Milad Emam is an attorney with the Institute for Justice. He joined IJ in August 2015 and litigates cases to secure free speech, economic liberty and property rights in both federal and state courts.
In his time at IJ, Milad has defended freedom of speech for a variety of speakers, including vegan food sellers, vocational-education teachers, and makeup artists in Oklahoma, Virginia, and North Carolina, respectively. He was also the lead attorney in a successful economic-liberty challenge to a Wisconsin town’s ban on food trucks, which was declared unconstitutional for violating the state’s constitution.
Beyond free speech and economic liberty, Milad has challenged numerous infringements on property rights. He was co-counsel in IJ’s first class-action lawsuit, Sourovelis v. Philadelphia, where IJ dismantled Philadelphia’s unconstitutional civil-forfeiture program, as well as a class-action lawsuit challenging the NYPD’s use of a draconian “no-fault eviction” statute. And outside the court of law, Milad has successfully defended homeowners in Utah, Tennessee, and New Jersey from pretextual “blight” designations that would have enabled eminent domain against their property.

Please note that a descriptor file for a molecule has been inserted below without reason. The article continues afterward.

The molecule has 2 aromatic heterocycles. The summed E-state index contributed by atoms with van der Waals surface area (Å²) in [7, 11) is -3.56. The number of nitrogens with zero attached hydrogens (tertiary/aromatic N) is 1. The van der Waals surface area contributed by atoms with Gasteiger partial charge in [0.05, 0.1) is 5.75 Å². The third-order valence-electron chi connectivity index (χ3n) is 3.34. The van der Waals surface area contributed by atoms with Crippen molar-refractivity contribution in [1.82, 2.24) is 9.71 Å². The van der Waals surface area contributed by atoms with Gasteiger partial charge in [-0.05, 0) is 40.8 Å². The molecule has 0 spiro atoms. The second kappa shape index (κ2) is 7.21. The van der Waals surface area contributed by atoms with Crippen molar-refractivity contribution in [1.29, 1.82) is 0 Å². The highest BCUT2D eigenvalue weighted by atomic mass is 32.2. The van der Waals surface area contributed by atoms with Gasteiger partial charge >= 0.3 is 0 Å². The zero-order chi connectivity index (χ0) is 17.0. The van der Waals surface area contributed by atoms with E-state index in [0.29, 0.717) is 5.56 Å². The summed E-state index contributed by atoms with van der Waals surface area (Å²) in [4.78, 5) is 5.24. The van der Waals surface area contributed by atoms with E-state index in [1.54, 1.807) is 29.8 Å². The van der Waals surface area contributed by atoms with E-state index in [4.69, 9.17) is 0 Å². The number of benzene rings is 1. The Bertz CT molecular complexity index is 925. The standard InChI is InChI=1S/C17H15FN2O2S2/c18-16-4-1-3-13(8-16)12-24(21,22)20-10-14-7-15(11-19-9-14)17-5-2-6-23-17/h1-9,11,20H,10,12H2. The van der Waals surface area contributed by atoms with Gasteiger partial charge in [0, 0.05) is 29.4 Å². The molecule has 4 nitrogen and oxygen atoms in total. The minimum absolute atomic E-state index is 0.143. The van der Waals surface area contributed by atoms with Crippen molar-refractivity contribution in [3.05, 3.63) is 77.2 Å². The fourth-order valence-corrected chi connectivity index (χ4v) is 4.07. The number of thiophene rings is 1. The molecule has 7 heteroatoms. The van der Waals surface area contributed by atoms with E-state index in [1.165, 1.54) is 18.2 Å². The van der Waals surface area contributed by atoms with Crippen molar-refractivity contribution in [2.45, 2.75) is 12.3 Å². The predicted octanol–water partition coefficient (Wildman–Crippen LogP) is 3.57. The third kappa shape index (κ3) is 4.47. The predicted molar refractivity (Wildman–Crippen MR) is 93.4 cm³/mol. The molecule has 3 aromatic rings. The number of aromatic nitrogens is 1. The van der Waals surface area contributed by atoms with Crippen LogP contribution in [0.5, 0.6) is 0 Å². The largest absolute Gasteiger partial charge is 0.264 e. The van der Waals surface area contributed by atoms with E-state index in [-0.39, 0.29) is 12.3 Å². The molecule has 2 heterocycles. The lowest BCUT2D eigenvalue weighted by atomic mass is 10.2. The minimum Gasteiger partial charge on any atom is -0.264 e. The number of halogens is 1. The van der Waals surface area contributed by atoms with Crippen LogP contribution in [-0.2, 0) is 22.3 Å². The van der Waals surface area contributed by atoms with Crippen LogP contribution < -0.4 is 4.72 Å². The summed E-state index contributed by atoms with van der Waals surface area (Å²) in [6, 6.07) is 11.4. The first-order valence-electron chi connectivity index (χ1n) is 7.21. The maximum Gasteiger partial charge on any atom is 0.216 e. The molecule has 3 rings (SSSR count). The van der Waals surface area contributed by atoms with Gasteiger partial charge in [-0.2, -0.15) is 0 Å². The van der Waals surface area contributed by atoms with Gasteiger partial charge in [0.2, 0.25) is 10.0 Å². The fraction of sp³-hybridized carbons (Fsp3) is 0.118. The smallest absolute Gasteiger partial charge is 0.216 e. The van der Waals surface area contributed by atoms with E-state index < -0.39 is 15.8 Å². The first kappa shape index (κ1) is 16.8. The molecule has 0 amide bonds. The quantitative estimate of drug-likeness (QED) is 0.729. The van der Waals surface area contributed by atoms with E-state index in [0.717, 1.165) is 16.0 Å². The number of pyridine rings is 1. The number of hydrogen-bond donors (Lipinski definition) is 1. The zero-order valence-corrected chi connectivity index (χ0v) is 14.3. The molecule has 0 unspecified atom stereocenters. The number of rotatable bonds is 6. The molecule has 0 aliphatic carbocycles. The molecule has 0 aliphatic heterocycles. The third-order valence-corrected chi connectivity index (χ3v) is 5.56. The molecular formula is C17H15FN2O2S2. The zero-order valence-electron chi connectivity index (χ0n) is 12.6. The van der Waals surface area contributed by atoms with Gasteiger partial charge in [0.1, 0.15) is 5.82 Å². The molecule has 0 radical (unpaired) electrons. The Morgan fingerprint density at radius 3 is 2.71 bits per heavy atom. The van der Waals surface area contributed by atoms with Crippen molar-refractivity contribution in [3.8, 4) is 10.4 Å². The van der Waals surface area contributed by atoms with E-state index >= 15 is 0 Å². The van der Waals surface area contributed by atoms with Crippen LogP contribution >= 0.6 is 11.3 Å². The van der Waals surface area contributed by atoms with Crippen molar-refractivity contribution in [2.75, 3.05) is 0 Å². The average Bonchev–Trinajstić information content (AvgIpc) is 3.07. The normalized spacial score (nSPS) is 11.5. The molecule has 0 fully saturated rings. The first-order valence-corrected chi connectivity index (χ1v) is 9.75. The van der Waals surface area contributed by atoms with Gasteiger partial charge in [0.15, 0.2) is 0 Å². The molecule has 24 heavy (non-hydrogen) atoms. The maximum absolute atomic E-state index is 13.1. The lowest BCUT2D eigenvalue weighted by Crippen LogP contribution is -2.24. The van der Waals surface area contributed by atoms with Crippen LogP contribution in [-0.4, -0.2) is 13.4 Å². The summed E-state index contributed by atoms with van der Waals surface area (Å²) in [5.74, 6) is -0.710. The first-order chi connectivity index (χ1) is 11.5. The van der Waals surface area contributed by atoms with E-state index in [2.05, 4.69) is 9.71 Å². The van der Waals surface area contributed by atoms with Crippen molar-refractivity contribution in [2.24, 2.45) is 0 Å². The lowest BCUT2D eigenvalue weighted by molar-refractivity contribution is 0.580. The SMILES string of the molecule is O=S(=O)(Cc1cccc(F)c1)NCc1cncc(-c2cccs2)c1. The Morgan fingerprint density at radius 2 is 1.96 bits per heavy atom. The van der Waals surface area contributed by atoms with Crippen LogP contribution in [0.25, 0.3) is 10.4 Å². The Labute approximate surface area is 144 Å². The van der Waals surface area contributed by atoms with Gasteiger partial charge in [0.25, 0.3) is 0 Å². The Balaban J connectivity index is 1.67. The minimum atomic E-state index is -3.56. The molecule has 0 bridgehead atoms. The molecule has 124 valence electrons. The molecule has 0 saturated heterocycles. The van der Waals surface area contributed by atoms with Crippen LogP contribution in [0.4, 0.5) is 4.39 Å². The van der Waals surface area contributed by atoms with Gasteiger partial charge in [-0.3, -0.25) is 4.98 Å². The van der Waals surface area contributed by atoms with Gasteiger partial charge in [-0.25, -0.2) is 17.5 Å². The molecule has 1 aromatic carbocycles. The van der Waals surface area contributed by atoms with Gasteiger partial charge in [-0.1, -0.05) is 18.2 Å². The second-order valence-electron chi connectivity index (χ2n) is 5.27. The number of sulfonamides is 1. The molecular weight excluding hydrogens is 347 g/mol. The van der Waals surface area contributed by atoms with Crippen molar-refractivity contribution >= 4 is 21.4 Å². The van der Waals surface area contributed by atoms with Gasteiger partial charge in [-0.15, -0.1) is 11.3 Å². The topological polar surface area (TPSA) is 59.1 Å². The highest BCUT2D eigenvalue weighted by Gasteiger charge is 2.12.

Milad’s work has been featured in The Philadelphia Inquirer, Reason, The Oklahoman, and other print, radio, and television outlets.
Prior to joining IJ, Milad was an associate at Wiley Rein LLP in Washington, DC, representing insurers in connection with coverage issues and disputes arising under professional liability and general liability policies. He received his law degree from the University of Virginia School of Law and his undergraduate degree from Amherst College with a Bachelor of Arts in Political Science.